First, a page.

I get very anxious when flying. I have no idea why, but traveling doesn't agree with me. Don’t get me wrong, I love seeing the world. I always jump at the opportunity to travel somewhere new. Last spring, after our TEDxFoggyBottom event concluded, I applied to TEDSummit. It was very spontaneous and, in retrospect, I am so grateful that I applied. A month later, I found myself booking a flight to Banff.
I was ecstatic. I had doubts about whether or not I was going to be selected to attend the event, due to my brief time with TEDxFoggyBottom. Before I get into my journey to Canada and my experience at TEDSummit, let me explain what TEDSummit is.
TEDSummit assembles some of the most passionate TEDsters, speakers, authors, TED Fellows, TEDx organizers, volunteer translators, TED staffers, educators, animators, and partners from almost 70 countries. The week-long summit in Banff revolved around the theme of “Aim Higher, Together.” I did not understand what this meant before the trip, but TEDSummit ended up changing my life.
I did not sleep the night before my flight, I couldn’t. Due to a mix of anxiety and excitement for TED, my eyes were bloodshot by the time I was dropped off at Newark Liberty International Airport. After white-knuckling the turbulence and almost throwing up, I finally landed in Canada. I was picked up from the airport by TEDSummit representatives and brought to my hotel. At last, my anxiety had faded and I was completely overwhelmed by pure TED excitement.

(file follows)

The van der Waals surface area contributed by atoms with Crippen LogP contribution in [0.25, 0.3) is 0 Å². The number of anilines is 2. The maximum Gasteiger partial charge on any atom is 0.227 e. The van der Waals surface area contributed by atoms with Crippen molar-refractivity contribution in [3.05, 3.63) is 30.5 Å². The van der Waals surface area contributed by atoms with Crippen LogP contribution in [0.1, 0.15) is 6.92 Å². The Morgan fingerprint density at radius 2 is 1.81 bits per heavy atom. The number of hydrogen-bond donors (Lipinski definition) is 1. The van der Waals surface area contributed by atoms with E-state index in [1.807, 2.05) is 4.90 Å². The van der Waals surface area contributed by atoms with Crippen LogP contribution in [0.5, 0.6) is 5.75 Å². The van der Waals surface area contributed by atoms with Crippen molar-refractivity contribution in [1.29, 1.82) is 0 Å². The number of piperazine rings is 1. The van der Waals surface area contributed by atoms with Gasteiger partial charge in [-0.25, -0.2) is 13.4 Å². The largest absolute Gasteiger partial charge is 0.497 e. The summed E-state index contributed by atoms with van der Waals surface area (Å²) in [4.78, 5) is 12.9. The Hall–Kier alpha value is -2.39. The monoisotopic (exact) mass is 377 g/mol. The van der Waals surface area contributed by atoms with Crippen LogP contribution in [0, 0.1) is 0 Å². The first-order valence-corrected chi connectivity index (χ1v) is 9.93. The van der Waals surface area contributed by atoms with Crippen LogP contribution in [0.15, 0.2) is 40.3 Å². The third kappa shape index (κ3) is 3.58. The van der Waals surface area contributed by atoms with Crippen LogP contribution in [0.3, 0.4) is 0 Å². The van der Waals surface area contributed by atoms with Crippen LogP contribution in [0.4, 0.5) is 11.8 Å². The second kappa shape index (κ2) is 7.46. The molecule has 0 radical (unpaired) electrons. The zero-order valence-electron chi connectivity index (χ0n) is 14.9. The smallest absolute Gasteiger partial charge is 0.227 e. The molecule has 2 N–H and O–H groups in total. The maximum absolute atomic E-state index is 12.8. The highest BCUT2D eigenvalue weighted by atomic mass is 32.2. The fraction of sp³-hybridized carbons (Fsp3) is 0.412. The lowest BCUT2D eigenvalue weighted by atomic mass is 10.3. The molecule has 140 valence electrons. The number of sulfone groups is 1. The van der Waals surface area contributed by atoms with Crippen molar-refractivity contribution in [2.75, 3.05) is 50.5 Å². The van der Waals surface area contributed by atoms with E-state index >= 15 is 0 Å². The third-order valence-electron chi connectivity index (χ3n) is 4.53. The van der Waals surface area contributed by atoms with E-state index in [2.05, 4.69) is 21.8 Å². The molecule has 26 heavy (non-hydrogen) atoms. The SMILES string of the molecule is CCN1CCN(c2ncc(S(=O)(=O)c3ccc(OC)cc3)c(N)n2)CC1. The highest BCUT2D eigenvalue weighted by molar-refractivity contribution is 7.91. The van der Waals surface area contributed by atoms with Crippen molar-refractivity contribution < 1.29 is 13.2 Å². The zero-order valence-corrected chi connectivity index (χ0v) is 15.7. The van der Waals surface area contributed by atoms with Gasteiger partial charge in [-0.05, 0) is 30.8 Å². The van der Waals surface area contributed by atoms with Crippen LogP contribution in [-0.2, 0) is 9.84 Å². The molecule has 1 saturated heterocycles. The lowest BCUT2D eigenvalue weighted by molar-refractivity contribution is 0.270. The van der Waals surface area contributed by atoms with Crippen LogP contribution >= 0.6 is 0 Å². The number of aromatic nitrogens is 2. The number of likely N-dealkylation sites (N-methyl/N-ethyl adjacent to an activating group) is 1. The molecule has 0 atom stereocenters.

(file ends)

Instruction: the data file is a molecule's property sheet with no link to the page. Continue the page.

Okay, so, Canada is lit. I can’t write this blog post without giving credit to the beauty of the Canadian wilderness. I saw moose, grizzly bears, black bears, and elk. For the nineteen years that I have been on Earth, I had never seen so much beauty. My daily activities included canoeing in glacier water, seeing the northern lights, and watching a concert with snow-capped mountains cascading behind the stage. I remember looking up at the stars at two in the morning on my first night in Banff and I not believing that TEDxFoggyBottom would have brought me to that moment.